I encourage you to follow along with the conference and check out the resources on their website as Mexico steps into the limelight to become part of the solution, bridging the gap between the developed and developing worlds and educating others on how to preserve our beautiful natural spaces and reduce our carbon footprints for generations to come.

I plan to continue celebrating the magic of the Bicentenario through the rest of 2010 and well into the future. I’ll be visiting Mexico for most of the month of December and into early January so you can count on a daily serving of whatever I’m up to, all laid out here in stories, photos and video every day while I’m there. Ven conmigo and subscribe via email or RSS so you don’t miss out on the fun!

Without Mexico, my life would be a lot less picante, verdad? And to me, life without a little spice is boring so I’m proud to say that Mexico is my home away from home.

If you missed the espectáculo, check out this video below for a glimpse of how the bicentenario was celebrated in Mexico City’s zócalo. To learn more about Mexico’s rich history and the events still to come in 2010, check out the Bicentennial websites in Spanish and English.

YouTube Preview Image

200 AÑOS DE SER ORGULLOSAMENTE MEXICANOS

  • HOW DO YOU CELEBRATE MEXICO EVERY DAY?
The photos in this post were provided by the government of Mexico through Ogilvy Public Relations Worldwide.
Ogilvy is working with the government of Mexico as a communications partner to help promote Mexico worldwide as a global business partner and unrivaled tourist destination. To accomplish this, they are working with writers like me to provide interesting information, additional facts, economic information, and new perspectives about the country to a range of interested audiences. The words and opinions here are my own.

Classic guacamole recipe

mi papel picado bicentenario

¡Feliz Día de la Independencia, México!

Did you watch the Grito last night?

In my house, we hung papel picado and waved our Mexican flag as we watched the celebration starting in Mexico City’s zócalo. My heart was filled with emotion seeing the zócalo, where I have stood in awe many times, brimming with people from all corners of Mexico to celebrate the bicentennial of Independence from Spain and 100 years since the Revolution.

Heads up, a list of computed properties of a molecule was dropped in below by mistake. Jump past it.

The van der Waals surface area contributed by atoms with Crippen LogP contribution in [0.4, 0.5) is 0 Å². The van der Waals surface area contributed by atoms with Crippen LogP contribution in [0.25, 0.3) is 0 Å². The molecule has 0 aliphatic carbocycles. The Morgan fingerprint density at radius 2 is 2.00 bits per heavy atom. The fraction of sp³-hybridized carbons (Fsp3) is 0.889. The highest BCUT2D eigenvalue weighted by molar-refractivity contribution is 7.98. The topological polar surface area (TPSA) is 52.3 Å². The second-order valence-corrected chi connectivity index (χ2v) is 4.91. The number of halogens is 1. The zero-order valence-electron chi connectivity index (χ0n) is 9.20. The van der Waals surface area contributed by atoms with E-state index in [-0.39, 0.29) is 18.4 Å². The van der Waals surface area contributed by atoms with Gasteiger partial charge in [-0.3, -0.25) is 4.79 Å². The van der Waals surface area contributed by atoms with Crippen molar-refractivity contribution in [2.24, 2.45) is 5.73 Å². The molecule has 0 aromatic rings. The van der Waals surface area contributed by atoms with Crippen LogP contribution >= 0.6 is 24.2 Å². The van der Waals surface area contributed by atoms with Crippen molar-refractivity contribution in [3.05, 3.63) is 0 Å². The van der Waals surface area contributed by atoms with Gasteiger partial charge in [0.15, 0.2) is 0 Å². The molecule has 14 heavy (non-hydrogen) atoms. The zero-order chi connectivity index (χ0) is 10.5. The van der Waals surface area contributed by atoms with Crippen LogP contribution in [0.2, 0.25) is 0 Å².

If you missed the Grito, the shout of independence honoring Mexico’s national heroes, you can watch it here:

If you want to watch last year’s Grito and attempt a very traditional Independence Day recipe, you can check out the chiles en nogada I made and posted last year here on The Other Side of The Tortilla…. 

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CHILES EN NOGADA

ChileEnNogada

chile en nogada

Cinco de Mayo is not Mexican Independence Day—a statement that usually surprises my non-Mexican friends. Every September, I practically go on a two-week blitz campaign to educate my friends about the real Mexican Independence Day.

The celebration technically begins on September 15th, La Noche del Grito. People all over Mexico gather in their town squares and many watch on television as the clock strikes eleven and the president shouts “Viva Mexico,” and the crowd echoes back the same. “Viva la independencia!”

It’s a grand display of national pride; much like the Fourth of July with the fireworks, parades and parties. I always love watching it on TV, seeing the zócalo in Mexico City filled to the brim with people.

This year, I was standing in my living room with a hand full of queso fresco as I watched El Grito. I was in the middle of making a special sauce, and just as the clock struck eleven, I was about to put the cheese into the blender with milk and walnuts. I didn’t want to miss the big moment, so there I was, cheese in hand, watching my TV and trying not to drip on the floor.

If you’ve never seen El Grito before, here’s your chance:

For 2009, I decided to make my own chiles en nogada, a very typical (and somewhat labor intensive) dish served around this time of year that showcases the colors of the Mexican flag. When I told my suegra my plans weeks before, she asked if I’d be able to find all the ingredients. I had to go to a few stores in order to get everything, and actually, the only ingredient that was difficult to find was a decent-looking pomegranate.

This recipe is from a traditional Spanish-language cookbook by Susanna Palazuelos I received as a gift from my suegra a few years ago, and is adapted to our liking. The original recipe calls for some ingredients I don’t care for so I adjusted portions and some substitutions, but the core of the recipe is still the same. The results were excellent and I even shared some with a few Mexican friends here in Chicago who had never before tasted this very traditional dish.

Walnuts WEB

nueces

RECETA:

  • 10 chiles poblanos
  • 2 tbsp salt
  • 1 tbsp white vinegar
  • 1 pomegranate, seeds reserved
  • A few sprigs of parsley to decorate each chile

NOGADA

  • 1 ½ cup walnut halves
  • 1 ¼ cup milk (2% or whole; you will use 1 cup of the milk to soak the walnuts)
  • 1 ½ cup Mexican cream (crema de leche espesa)